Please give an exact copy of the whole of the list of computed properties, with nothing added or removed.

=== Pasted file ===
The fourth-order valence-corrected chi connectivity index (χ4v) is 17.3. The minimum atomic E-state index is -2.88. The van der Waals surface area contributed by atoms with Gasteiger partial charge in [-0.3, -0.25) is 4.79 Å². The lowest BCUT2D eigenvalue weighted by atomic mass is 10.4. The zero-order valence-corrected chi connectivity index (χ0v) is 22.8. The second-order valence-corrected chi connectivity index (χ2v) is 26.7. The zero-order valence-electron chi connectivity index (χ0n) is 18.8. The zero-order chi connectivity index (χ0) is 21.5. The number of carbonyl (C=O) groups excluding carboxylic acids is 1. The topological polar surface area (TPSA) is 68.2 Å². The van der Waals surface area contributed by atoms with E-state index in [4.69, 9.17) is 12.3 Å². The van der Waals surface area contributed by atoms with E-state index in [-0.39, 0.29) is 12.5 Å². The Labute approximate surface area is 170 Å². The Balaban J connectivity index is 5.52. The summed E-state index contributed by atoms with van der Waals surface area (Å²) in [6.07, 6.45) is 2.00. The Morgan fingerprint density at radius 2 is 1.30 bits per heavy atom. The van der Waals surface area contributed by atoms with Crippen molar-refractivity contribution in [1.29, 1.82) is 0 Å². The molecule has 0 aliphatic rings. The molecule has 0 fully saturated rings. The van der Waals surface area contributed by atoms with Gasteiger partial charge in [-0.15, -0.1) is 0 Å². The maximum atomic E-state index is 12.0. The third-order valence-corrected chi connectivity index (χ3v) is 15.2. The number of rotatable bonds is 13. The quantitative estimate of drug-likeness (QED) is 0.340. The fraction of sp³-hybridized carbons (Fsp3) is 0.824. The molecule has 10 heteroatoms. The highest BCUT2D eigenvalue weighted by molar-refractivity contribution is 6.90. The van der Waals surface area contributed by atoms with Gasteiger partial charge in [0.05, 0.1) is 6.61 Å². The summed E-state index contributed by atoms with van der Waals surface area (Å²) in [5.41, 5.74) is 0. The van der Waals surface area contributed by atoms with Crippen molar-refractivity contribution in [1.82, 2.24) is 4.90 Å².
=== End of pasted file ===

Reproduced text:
The fourth-order valence-corrected chi connectivity index (χ4v) is 17.3. The minimum atomic E-state index is -2.88. The van der Waals surface area contributed by atoms with Gasteiger partial charge in [-0.3, -0.25) is 4.79 Å². The lowest BCUT2D eigenvalue weighted by atomic mass is 10.4. The zero-order valence-corrected chi connectivity index (χ0v) is 22.8. The second-order valence-corrected chi connectivity index (χ2v) is 26.7. The zero-order valence-electron chi connectivity index (χ0n) is 18.8. The zero-order chi connectivity index (χ0) is 21.5. The number of carbonyl (C=O) groups excluding carboxylic acids is 1. The topological polar surface area (TPSA) is 68.2 Å². The van der Waals surface area contributed by atoms with E-state index in [4.69, 9.17) is 12.3 Å². The van der Waals surface area contributed by atoms with E-state index in [-0.39, 0.29) is 12.5 Å². The Labute approximate surface area is 170 Å². The Balaban J connectivity index is 5.52. The summed E-state index contributed by atoms with van der Waals surface area (Å²) in [6.07, 6.45) is 2.00. The Morgan fingerprint density at radius 2 is 1.30 bits per heavy atom. The van der Waals surface area contributed by atoms with Crippen molar-refractivity contribution in [1.29, 1.82) is 0 Å². The molecule has 0 aliphatic rings. The molecule has 0 fully saturated rings. The van der Waals surface area contributed by atoms with Gasteiger partial charge in [-0.15, -0.1) is 0 Å². The maximum atomic E-state index is 12.0. The third-order valence-corrected chi connectivity index (χ3v) is 15.2. The number of rotatable bonds is 13. The quantitative estimate of drug-likeness (QED) is 0.340. The fraction of sp³-hybridized carbons (Fsp3) is 0.824. The molecule has 10 heteroatoms. The highest BCUT2D eigenvalue weighted by molar-refractivity contribution is 6.90. The van der Waals surface area contributed by atoms with Gasteiger partial charge in [0.05, 0.1) is 6.61 Å². The summed E-state index contributed by atoms with van der Waals surface area (Å²) in [5.41, 5.74) is 0. The van der Waals surface area contributed by atoms with Crippen molar-refractivity contribution in [1.82, 2.24) is 4.90 Å².